(Bloomberg) -- Burford Capital, which is trying to collect on a $16 billion US court judgment against Argentina, is exploring whether a currency swap line provided to the South American country by China could be used to satisfy the debt.

The $18 billion line, similar to ones China has used elsewhere to expand its influence, was included in an information request Burford filed Tuesday night in federal court in New York. The litigation funder also sought information on various overseas assets held by Argentina, in the hopes of possibly attaching them.

Burford purchased claims by shareholders in Argentine oil company YPF SA over its 2012 nationalization. In September, US District Judge Loretta Preska ordered Argentina to pay a $16 billion judgment. Burford stands to reap $6.2 billion if the full amount is paid.

Argentina is challenging the award, but Preska last month authorized Burford to begin collection after the nation failed to pledge assets while it pursued an appeal.

Along with the currency swap line, which has been in place in Argentina for about a decade, Burford also sought information about YPF shares and dividends paid by the company, overseas commercial transactions and bank accounts, and reserves of gold and precious metals held abroad. The fund filed at least 30 requests for so-called discovery of the assets.

According to Burford’s lawyers, Argentina has already said it doesn’t have to respond to the requests concerning assets held by the Central Bank of Argentina — including the China arrangement and the precious metal reserves — because they are immune from attachment.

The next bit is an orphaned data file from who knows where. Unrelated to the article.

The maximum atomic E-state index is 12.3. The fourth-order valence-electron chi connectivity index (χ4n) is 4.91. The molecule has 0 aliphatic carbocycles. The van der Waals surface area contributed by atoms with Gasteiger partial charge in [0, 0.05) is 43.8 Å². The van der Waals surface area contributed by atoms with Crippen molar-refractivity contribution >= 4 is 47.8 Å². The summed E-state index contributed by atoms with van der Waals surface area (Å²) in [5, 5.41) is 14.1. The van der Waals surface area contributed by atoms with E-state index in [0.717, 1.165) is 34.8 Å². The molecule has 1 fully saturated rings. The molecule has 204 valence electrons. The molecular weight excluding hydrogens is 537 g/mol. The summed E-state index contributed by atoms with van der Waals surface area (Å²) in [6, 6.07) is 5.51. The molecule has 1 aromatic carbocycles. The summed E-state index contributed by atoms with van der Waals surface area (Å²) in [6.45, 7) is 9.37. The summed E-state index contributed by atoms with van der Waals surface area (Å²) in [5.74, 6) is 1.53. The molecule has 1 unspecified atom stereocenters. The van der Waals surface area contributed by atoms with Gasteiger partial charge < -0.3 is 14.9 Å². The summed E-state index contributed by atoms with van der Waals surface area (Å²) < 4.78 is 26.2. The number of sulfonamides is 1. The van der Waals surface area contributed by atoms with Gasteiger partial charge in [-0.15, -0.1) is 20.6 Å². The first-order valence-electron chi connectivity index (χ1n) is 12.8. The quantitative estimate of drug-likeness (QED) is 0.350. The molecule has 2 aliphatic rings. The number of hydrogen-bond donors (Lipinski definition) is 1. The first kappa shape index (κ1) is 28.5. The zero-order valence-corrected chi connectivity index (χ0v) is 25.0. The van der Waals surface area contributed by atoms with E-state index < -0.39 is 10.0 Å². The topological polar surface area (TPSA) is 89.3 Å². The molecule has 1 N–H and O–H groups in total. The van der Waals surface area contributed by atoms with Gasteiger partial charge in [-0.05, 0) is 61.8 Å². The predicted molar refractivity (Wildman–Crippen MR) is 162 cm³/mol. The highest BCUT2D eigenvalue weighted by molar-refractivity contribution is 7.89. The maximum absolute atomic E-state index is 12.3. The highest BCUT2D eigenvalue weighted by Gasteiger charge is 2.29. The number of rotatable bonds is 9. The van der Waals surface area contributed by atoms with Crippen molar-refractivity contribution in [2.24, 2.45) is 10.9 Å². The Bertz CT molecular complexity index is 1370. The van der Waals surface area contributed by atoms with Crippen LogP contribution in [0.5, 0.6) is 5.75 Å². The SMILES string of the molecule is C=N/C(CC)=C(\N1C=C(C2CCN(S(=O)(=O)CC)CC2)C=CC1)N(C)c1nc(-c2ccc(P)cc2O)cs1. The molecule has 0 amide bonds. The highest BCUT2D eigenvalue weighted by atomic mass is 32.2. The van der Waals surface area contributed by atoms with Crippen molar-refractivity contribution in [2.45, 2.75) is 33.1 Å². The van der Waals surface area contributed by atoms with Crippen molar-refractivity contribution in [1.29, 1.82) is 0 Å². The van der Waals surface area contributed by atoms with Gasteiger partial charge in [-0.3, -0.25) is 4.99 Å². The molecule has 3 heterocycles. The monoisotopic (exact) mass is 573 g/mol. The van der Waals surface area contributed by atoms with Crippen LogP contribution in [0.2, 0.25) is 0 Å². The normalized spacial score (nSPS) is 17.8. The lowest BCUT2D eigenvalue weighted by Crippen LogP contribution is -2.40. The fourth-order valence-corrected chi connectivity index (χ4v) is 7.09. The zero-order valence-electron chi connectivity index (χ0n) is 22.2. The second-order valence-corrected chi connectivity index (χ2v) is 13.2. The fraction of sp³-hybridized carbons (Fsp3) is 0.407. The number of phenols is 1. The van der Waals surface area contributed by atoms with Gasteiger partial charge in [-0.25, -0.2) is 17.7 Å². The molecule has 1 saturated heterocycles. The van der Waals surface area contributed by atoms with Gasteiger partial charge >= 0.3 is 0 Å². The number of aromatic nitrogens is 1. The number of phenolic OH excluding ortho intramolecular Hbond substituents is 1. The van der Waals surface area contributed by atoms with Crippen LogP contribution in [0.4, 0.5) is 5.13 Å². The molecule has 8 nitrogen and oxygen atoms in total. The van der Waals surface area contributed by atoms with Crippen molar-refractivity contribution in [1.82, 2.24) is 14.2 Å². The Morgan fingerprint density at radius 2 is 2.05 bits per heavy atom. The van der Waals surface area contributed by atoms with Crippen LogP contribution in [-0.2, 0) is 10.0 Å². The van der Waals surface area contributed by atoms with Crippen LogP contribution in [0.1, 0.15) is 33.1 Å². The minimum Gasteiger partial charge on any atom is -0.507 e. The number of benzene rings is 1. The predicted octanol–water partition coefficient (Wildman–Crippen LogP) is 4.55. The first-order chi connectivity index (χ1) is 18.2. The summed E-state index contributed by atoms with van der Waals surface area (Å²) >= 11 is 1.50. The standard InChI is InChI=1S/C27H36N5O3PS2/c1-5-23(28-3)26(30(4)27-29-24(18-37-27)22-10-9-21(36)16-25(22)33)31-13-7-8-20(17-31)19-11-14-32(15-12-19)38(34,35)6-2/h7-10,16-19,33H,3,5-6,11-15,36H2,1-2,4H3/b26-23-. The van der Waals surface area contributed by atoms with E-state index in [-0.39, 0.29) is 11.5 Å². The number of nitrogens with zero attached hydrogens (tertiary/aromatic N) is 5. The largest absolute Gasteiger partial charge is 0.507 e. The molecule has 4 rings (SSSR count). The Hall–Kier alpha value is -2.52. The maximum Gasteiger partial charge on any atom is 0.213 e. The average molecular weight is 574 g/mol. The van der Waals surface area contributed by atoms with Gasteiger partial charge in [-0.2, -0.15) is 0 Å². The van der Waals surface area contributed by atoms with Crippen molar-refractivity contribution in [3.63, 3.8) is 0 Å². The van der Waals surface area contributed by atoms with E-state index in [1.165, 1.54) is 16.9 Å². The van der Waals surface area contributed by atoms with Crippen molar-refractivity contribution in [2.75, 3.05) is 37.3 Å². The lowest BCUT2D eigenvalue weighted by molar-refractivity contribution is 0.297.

Burford argues that assets held by the central bank can be attached if the Argentine government has a legal or beneficial interest in them, such as if they were used to secure a loan. 

The firm faces an uphill climb to collect on the judgment. Under US law, most foreign government assets are off-limits for seizure. Elliott Management’s Paul Singer spent 15 years trying to collect on a separate judgment on behalf of bondholders harmed by Argentina’s turn-of-the-century default. The case was ultimately resolved with a historic $4.65 billion settlement in 2016.

Argentina could similarly try to drag out the YPF case with appeals, but having the judgment hanging over it could also hinder the beleaguered country’s efforts to access international capital. 

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